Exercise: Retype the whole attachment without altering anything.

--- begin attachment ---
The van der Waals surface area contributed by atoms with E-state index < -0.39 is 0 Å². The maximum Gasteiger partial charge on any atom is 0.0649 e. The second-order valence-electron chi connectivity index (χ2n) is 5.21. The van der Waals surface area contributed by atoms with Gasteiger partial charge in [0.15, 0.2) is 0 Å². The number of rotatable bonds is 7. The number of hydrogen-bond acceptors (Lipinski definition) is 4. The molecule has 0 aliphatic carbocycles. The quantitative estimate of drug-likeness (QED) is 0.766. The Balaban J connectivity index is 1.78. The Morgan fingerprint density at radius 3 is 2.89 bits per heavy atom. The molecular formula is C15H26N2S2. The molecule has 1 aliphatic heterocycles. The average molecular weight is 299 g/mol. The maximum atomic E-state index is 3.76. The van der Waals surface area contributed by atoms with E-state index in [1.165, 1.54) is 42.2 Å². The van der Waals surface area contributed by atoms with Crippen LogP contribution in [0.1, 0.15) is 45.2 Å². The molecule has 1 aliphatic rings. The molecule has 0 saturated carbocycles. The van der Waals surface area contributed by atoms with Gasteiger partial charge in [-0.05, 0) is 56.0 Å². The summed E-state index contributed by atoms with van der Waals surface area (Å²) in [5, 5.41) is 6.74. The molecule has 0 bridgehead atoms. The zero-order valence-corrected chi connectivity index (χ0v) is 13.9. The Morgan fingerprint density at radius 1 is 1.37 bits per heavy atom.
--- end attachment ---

The van der Waals surface area contributed by atoms with E-state index < -0.39 is 0 Å². The maximum Gasteiger partial charge on any atom is 0.0649 e. The second-order valence-electron chi connectivity index (χ2n) is 5.21. The van der Waals surface area contributed by atoms with Gasteiger partial charge in [0.15, 0.2) is 0 Å². The number of rotatable bonds is 7. The number of hydrogen-bond acceptors (Lipinski definition) is 4. The molecule has 0 aliphatic carbocycles. The quantitative estimate of drug-likeness (QED) is 0.766. The Balaban J connectivity index is 1.78. The Morgan fingerprint density at radius 3 is 2.89 bits per heavy atom. The molecular formula is C15H26N2S2. The molecule has 1 aliphatic heterocycles. The average molecular weight is 299 g/mol. The maximum atomic E-state index is 3.76. The van der Waals surface area contributed by atoms with E-state index in [1.165, 1.54) is 42.2 Å². The van der Waals surface area contributed by atoms with Crippen LogP contribution in [0.1, 0.15) is 45.2 Å². The molecule has 1 aliphatic rings. The molecule has 0 saturated carbocycles. The van der Waals surface area contributed by atoms with Gasteiger partial charge in [-0.05, 0) is 56.0 Å². The summed E-state index contributed by atoms with van der Waals surface area (Å²) in [5, 5.41) is 6.74. The molecule has 0 bridgehead atoms. The zero-order valence-corrected chi connectivity index (χ0v) is 13.9. The Morgan fingerprint density at radius 1 is 1.37 bits per heavy atom.